Fuel selection for our engines can be a
problem. Some use the same gasoline that is used in their cars. My
friends and I have tried this, but it really stinks when burned in
our model engines. This is probably due to the low temperature that
these engines operate at (especially the hit-n-miss) and the
somewhat rich mixture required by smaller engines. We came to the
conclusion that it also carbons up the valves and spark plugs far
worse than the camp fuel we had been using.
Most model engine owners are using Coleman Camp fuel with good
results. My Plunket Jr. engine (not a hit-n-miss) has higher
compression than many model engines and I noticed that it made some
strange knocking sounds that were not mechanical, so I decided it
must be detonation. Wondering what the octane rating is, a friend
called Coleman and was informed that the octane rating is only 53.
No wonder that it knocks! Knowing that methanol (used in may race
cars) has a very high octane rating and burns clean, in 1999 I went
looking for a source and found it at an automotive speed shop. My
Plunket Jr. and PowerHouse engines love running on alcohol! Valves
and plugs stay clean, and there is no more knocking, but cold
starting can be somewhat difficult.
I continued using the Coleman fuel in
my antique model hit-and-miss engines because they are lower
compression and don't knock on the low octane camp fuel. Over time,
I finally became disgusted at the fine lint particles in the Coleman
fuel which was causing all manner of problems maintaining a proper
needle setting over a period of time. I began filtering the fuel and
installing in line fuel filters on my engines. One day while at a
Walmart store around 1997, I noticed they had camp fuel called Ozark
Trails on the shelf next to the Coleman fuel. I decided to try a can
and see how it compared to the Coleman fuel. Upon checking, I
discovered that it was clear as water and had no trace of lint
particles. It ran just fine in all my hit-and-miss engines. I told
my friends about the Ozark Trails fuel and they gave it a try. Now
they use it too and we all agree that it even has a better exhaust
smell than the Coleman.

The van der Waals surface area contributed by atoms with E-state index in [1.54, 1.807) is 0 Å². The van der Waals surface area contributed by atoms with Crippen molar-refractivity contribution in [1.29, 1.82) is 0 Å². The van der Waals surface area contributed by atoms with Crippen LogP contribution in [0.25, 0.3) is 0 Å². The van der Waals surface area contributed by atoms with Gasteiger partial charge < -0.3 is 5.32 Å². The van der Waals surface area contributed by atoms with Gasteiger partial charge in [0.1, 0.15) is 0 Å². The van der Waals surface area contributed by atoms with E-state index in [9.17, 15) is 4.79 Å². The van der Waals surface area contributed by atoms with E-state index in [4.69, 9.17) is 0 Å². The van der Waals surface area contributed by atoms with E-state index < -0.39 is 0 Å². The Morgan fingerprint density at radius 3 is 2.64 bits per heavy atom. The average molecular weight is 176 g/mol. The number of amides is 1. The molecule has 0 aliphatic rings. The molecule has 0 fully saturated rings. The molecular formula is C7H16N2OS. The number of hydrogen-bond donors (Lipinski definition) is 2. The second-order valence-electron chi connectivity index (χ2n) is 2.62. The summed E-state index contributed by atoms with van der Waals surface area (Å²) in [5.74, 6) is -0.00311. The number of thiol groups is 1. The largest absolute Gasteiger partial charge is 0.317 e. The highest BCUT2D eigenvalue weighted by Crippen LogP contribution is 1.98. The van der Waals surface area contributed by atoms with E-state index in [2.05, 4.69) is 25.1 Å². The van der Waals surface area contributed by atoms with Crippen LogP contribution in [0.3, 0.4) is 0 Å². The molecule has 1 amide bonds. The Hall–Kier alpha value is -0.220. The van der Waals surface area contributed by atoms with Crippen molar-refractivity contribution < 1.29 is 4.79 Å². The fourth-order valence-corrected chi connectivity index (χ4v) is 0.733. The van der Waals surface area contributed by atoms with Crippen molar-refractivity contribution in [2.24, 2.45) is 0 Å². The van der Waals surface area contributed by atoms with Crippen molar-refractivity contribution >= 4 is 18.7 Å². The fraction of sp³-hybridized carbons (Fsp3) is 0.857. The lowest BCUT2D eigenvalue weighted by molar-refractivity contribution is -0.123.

One day I got to thinking about the fuels I was using. The camp fuel
is easy starting but carbons the valves and plugs, while the alcohol
burns clean but can be hard starting when the engine is cold. I
wondered if I could blend the two together and get the best of both.
I discovered that up to 30 parts Ozark Trails camp fuel will blend
with 70 parts of methanol. Any amount of camp fuel over 30 percent
will not mix and will stay separate. An engine will start just as
easily with this blend as with straight camp fuel. After running the
70/30 methanol/Ozark Trails fuel for more than 100 hours, I found
that the valves and plugs stay really clean. The spark plugs in my
Plunket Jr. and PowerHouse engines run almost a frosty white, no
carbon deposits at all! The fuel needle setting needs to be a little
richer and a tank of fuel will not run quite as long as camp fuel,
but this could hardly be of concern. The methanol raises the octane
rating of the blend to a high level. I think it is the best of both
worlds, as they say. Don't use these fuels in your lawn mower or
car, models only!
Addendum October 2006 - I have been running the 30/70 fuel in my
V-Twin engine since it was built in 2003 and also in my new V-Four
engine. After many hundreds of accumulated total running hours in
all my engines, I have found no negatives at all with this fuel
blend, only positives.
Addendum June 2008 - Wal-Mart discontinued the Ozark Trails brand
fuel earlier this year or late last year. If anyone finds a good
substitute (not Coleman) please let me know. I am now running
straight methanol in all of my engines. If you decide to use Coleman
camp fuel, you should at least strain it through a couple of coffee
filters to remove the lint.